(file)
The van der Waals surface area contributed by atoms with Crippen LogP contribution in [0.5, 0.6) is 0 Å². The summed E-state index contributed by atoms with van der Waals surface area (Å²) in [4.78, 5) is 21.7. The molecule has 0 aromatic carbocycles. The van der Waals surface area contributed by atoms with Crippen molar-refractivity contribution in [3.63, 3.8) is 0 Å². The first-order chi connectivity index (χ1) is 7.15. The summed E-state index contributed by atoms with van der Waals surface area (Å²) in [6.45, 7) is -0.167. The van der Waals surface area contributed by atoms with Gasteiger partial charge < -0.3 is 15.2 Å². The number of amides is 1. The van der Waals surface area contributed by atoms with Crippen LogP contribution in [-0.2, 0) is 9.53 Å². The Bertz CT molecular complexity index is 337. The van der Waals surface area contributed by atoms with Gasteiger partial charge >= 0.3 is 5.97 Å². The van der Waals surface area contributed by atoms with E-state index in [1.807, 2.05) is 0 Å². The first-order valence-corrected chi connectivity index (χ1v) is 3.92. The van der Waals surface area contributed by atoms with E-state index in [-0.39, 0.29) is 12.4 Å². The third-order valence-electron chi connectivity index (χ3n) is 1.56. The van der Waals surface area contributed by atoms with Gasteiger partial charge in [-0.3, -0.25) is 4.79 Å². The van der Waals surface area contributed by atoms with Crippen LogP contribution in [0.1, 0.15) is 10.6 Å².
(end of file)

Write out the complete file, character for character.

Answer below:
The van der Waals surface area contributed by atoms with Crippen LogP contribution in [0.5, 0.6) is 0 Å². The summed E-state index contributed by atoms with van der Waals surface area (Å²) in [4.78, 5) is 21.7. The molecule has 0 aromatic carbocycles. The van der Waals surface area contributed by atoms with Crippen molar-refractivity contribution in [3.63, 3.8) is 0 Å². The first-order chi connectivity index (χ1) is 7.15. The summed E-state index contributed by atoms with van der Waals surface area (Å²) in [6.45, 7) is -0.167. The van der Waals surface area contributed by atoms with Gasteiger partial charge < -0.3 is 15.2 Å². The number of amides is 1. The van der Waals surface area contributed by atoms with Crippen LogP contribution in [-0.2, 0) is 9.53 Å². The Bertz CT molecular complexity index is 337. The van der Waals surface area contributed by atoms with Gasteiger partial charge >= 0.3 is 5.97 Å². The van der Waals surface area contributed by atoms with E-state index in [1.807, 2.05) is 0 Å². The first-order valence-corrected chi connectivity index (χ1v) is 3.92. The van der Waals surface area contributed by atoms with E-state index in [-0.39, 0.29) is 12.4 Å². The third-order valence-electron chi connectivity index (χ3n) is 1.56. The van der Waals surface area contributed by atoms with Gasteiger partial charge in [-0.3, -0.25) is 4.79 Å². The van der Waals surface area contributed by atoms with Crippen LogP contribution in [0.1, 0.15) is 10.6 Å².